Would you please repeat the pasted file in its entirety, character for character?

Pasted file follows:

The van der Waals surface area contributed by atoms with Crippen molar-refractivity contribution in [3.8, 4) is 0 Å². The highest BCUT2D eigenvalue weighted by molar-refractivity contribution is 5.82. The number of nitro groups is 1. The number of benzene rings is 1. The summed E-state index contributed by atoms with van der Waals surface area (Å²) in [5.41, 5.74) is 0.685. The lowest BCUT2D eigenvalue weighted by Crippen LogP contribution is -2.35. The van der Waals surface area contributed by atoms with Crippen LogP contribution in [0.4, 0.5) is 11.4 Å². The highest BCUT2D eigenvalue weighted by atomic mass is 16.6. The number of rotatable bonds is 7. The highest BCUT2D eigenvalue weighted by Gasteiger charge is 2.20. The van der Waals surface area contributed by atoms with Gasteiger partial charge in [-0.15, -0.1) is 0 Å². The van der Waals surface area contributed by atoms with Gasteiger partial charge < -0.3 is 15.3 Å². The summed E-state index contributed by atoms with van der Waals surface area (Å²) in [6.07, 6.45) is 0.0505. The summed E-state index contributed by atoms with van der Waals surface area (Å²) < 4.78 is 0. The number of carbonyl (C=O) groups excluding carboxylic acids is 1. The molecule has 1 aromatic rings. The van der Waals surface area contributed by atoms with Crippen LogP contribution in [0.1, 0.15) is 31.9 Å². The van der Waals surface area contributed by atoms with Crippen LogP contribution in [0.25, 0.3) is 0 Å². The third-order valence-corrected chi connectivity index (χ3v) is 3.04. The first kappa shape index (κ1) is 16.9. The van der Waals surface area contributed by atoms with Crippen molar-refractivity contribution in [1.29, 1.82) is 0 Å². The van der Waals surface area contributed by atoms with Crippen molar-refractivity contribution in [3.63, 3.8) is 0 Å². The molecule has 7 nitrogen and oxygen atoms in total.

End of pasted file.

The van der Waals surface area contributed by atoms with Crippen molar-refractivity contribution in [3.8, 4) is 0 Å². The highest BCUT2D eigenvalue weighted by molar-refractivity contribution is 5.82. The number of nitro groups is 1. The number of benzene rings is 1. The summed E-state index contributed by atoms with van der Waals surface area (Å²) in [5.41, 5.74) is 0.685. The lowest BCUT2D eigenvalue weighted by Crippen LogP contribution is -2.35. The van der Waals surface area contributed by atoms with Crippen LogP contribution in [0.4, 0.5) is 11.4 Å². The highest BCUT2D eigenvalue weighted by atomic mass is 16.6. The number of rotatable bonds is 7. The highest BCUT2D eigenvalue weighted by Gasteiger charge is 2.20. The van der Waals surface area contributed by atoms with Gasteiger partial charge in [-0.15, -0.1) is 0 Å². The van der Waals surface area contributed by atoms with Gasteiger partial charge < -0.3 is 15.3 Å². The summed E-state index contributed by atoms with van der Waals surface area (Å²) in [6.07, 6.45) is 0.0505. The summed E-state index contributed by atoms with van der Waals surface area (Å²) < 4.78 is 0. The number of carbonyl (C=O) groups excluding carboxylic acids is 1. The molecule has 1 aromatic rings. The van der Waals surface area contributed by atoms with Crippen LogP contribution in [0.1, 0.15) is 31.9 Å². The van der Waals surface area contributed by atoms with Crippen LogP contribution in [0.25, 0.3) is 0 Å². The third-order valence-corrected chi connectivity index (χ3v) is 3.04. The first kappa shape index (κ1) is 16.9. The van der Waals surface area contributed by atoms with Crippen molar-refractivity contribution in [1.29, 1.82) is 0 Å². The van der Waals surface area contributed by atoms with Crippen molar-refractivity contribution in [3.63, 3.8) is 0 Å². The molecule has 7 nitrogen and oxygen atoms in total.